The year 2020 will forever be defined by the massive disruption that the COVID-19 pandemic had across the board and around the world, says Dr John Purchase, CEO of the Agricultural Business Chamber (Agbiz). The immediate response in South Africa was a hard lockdown that restricted movement and any form of a gathering of people.
The employment relationship involves two parties - the employer and the employee - and accordingly there are three possible ways in which this relationship can end, or terminate.
One of the major legacies of the pandemic is an expectation by workers that they will be allowed to work remotely more often, according to a new study Decoding Global Ways of Working by Boston Consulting Group (BCG) and The Network, including local partner organisation CareerJunction, which included almost 209,000 participants in 190 countries and 1,421 in South Africa. It’s the second in a series of publications that BCG and The Network are releasing about the pandemic’s impact on worker preferences and expectations.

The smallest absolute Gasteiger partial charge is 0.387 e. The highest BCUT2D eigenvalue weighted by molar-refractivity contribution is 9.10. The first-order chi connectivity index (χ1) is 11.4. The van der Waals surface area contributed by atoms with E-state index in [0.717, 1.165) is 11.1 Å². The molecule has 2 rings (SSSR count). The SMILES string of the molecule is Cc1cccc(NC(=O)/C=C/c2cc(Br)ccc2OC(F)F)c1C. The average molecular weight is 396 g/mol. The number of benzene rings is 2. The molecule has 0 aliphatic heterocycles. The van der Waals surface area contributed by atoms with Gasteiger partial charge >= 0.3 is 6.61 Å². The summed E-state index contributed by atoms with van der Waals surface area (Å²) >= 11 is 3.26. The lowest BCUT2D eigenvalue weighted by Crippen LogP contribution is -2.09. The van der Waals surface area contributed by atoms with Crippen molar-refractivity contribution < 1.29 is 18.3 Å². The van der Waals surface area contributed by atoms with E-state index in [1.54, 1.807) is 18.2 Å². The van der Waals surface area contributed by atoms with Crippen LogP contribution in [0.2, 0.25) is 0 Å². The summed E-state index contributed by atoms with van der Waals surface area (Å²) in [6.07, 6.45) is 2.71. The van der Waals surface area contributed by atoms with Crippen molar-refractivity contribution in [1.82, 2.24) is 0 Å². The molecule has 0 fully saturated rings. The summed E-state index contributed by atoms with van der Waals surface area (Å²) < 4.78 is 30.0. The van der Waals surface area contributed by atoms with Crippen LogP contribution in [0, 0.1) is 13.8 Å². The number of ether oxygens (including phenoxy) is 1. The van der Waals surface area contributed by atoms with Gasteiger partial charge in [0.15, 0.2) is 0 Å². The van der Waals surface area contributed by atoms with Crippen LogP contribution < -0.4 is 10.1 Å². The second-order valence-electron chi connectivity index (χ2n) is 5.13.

Professor Salim Abdool Karim has officially stepped down from the Covid-19 Ministerial Advisory Committee (MAC).
Government has managed to vaccinate over 10% of healthcare workers through the Sisonke programme.
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When I think about our company culture, I think about how we do things around the office. And I mean that in the broadest sense of the term - how we interact with customers, how we deal with new employees, how we approach difficult tasks and problems. Culture is a strong word and can mean a lot of things.
Five years ago, Cynthia Mokgobu started a tiny farming operation in her backyard in the Limpopo village of Bochum. Today, she’s supplying vegetables to markets as far afield as Gauteng, and is well on her way to realising her dream of becoming a fully-fledged potato farmer and ensuring food security for her entire village.
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